Thursday, May 27, 2010

'Top Kill' a Success, Halts Flow of Oil into the Gulf

BP and the US government are both claiming that the experimental process known as "top kill" appears to have been a success. The process involved dumping mud into the broken pipe, effectively snuffing out the spewing of oil into the Gulf.

Engineers have succeeded in stopping the flow of oil and gas into the Gulf of Mexico from a gushing BP well, the federal government’s top oil spill commander, Adm. Thad Allen, said Thursday morning.

The so-called “top kill” effort, launched Wednesday afternoon by industry and government engineers in Houston, has pumped enough drilling fluid to block all oil and gas from the well, Allen said. The pressure from the well is very low, but persistent, he said.

Once engineers have reduced the well pressure to zero, they will begin to pump cement into the hole to entomb the well. To help that effort, he said, engineers are also pumping some debris into the blowout preventer at the top of the well.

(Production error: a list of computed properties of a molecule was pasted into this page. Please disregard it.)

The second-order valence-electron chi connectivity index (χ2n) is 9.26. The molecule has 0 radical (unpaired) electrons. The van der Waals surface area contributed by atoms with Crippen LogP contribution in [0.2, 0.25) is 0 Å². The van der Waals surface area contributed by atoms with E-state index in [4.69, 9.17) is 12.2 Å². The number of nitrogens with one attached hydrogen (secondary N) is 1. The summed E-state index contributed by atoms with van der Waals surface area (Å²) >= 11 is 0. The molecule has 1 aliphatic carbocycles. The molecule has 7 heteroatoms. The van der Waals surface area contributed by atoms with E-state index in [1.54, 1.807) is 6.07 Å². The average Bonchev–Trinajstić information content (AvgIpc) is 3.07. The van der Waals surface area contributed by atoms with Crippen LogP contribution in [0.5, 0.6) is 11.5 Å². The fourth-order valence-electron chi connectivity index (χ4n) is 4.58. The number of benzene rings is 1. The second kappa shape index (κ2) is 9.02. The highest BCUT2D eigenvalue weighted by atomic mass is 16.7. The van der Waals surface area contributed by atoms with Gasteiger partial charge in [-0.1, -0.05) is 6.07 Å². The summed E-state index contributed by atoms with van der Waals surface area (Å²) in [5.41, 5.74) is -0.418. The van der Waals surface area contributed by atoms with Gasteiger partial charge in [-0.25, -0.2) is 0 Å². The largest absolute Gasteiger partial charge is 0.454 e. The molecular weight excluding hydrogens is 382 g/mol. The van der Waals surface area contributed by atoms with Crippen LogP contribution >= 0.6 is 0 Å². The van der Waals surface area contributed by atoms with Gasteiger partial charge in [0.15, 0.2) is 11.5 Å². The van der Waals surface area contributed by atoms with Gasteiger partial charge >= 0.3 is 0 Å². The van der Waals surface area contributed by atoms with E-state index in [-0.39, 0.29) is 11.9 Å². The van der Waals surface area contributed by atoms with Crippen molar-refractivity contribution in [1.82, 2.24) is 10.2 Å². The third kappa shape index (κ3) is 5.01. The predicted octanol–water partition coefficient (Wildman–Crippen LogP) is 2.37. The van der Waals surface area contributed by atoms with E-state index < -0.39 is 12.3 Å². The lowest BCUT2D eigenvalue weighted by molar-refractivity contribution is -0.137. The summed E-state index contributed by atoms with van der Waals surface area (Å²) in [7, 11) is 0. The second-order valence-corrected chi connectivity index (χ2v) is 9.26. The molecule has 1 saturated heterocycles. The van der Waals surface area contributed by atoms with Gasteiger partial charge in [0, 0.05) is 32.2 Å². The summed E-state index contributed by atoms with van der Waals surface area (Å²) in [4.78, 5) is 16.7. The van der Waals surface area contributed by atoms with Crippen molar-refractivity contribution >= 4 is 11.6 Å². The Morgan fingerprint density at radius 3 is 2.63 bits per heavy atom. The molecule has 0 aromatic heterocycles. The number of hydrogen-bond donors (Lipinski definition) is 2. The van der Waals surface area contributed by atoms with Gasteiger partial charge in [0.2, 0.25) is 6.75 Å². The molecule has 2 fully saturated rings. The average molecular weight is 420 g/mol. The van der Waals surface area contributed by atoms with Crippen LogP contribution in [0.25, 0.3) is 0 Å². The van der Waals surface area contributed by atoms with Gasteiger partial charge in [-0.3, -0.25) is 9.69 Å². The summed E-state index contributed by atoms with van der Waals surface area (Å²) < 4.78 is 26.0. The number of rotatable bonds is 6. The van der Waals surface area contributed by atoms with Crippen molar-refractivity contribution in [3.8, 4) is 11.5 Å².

Continue reading...

Scientists have deemed the spill the worst in US history -- exceeding that of the infamous Exxon Valdez.

Even using the most conservative estimate, that means the leak has grown to nearly 19 million gallons over the past five weeks, surpassing the size of the 1989 Exxon Valdez disaster in Alaska, which at about 11 million gallons had been the nation's worst spill. Under the highest Gulf spill estimate, nearly 39 million gallons may have leaked, enough to fill 30 school gymnasiums.

Now comes the massive task of cleaning up the spill. And who knows how long that effort will take...

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